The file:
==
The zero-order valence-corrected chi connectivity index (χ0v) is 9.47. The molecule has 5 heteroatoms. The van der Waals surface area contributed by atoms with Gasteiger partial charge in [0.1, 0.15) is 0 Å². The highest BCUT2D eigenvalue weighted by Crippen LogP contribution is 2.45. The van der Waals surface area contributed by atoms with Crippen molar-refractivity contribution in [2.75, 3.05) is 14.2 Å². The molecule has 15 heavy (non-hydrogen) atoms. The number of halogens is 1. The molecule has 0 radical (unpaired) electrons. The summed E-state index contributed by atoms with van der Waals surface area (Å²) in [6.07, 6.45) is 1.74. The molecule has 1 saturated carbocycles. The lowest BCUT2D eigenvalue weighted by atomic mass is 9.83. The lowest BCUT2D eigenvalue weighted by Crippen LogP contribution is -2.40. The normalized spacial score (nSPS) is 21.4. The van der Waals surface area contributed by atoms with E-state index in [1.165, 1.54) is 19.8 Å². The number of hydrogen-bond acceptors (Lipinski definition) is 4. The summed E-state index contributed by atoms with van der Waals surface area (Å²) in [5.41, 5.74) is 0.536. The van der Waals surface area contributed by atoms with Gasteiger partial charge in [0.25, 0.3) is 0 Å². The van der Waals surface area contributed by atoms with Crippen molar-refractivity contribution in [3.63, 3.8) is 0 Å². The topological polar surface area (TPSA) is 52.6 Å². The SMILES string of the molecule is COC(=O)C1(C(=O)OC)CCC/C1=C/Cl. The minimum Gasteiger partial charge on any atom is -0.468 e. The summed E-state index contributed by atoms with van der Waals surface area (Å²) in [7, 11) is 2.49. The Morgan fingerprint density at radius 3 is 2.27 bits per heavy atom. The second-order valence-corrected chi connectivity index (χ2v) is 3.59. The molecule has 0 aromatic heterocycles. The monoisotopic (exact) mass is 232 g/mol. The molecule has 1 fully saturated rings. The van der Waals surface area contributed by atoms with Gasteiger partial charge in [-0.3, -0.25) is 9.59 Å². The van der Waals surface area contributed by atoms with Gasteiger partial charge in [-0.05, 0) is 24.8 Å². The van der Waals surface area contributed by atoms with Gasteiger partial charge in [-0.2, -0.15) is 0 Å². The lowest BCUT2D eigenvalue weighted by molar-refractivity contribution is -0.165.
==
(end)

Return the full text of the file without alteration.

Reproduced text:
The zero-order valence-corrected chi connectivity index (χ0v) is 9.47. The molecule has 5 heteroatoms. The van der Waals surface area contributed by atoms with Gasteiger partial charge in [0.1, 0.15) is 0 Å². The highest BCUT2D eigenvalue weighted by Crippen LogP contribution is 2.45. The van der Waals surface area contributed by atoms with Crippen molar-refractivity contribution in [2.75, 3.05) is 14.2 Å². The molecule has 15 heavy (non-hydrogen) atoms. The number of halogens is 1. The molecule has 0 radical (unpaired) electrons. The summed E-state index contributed by atoms with van der Waals surface area (Å²) in [6.07, 6.45) is 1.74. The molecule has 1 saturated carbocycles. The lowest BCUT2D eigenvalue weighted by atomic mass is 9.83. The lowest BCUT2D eigenvalue weighted by Crippen LogP contribution is -2.40. The normalized spacial score (nSPS) is 21.4. The van der Waals surface area contributed by atoms with E-state index in [1.165, 1.54) is 19.8 Å². The number of hydrogen-bond acceptors (Lipinski definition) is 4. The summed E-state index contributed by atoms with van der Waals surface area (Å²) in [5.41, 5.74) is 0.536. The van der Waals surface area contributed by atoms with Gasteiger partial charge in [0.25, 0.3) is 0 Å². The van der Waals surface area contributed by atoms with Crippen molar-refractivity contribution in [3.63, 3.8) is 0 Å². The topological polar surface area (TPSA) is 52.6 Å². The SMILES string of the molecule is COC(=O)C1(C(=O)OC)CCC/C1=C/Cl. The minimum Gasteiger partial charge on any atom is -0.468 e. The summed E-state index contributed by atoms with van der Waals surface area (Å²) in [7, 11) is 2.49. The Morgan fingerprint density at radius 3 is 2.27 bits per heavy atom. The second-order valence-corrected chi connectivity index (χ2v) is 3.59. The molecule has 0 aromatic heterocycles. The monoisotopic (exact) mass is 232 g/mol. The molecule has 1 fully saturated rings. The van der Waals surface area contributed by atoms with Gasteiger partial charge in [-0.3, -0.25) is 9.59 Å². The van der Waals surface area contributed by atoms with Gasteiger partial charge in [-0.05, 0) is 24.8 Å². The van der Waals surface area contributed by atoms with Gasteiger partial charge in [-0.2, -0.15) is 0 Å². The lowest BCUT2D eigenvalue weighted by molar-refractivity contribution is -0.165.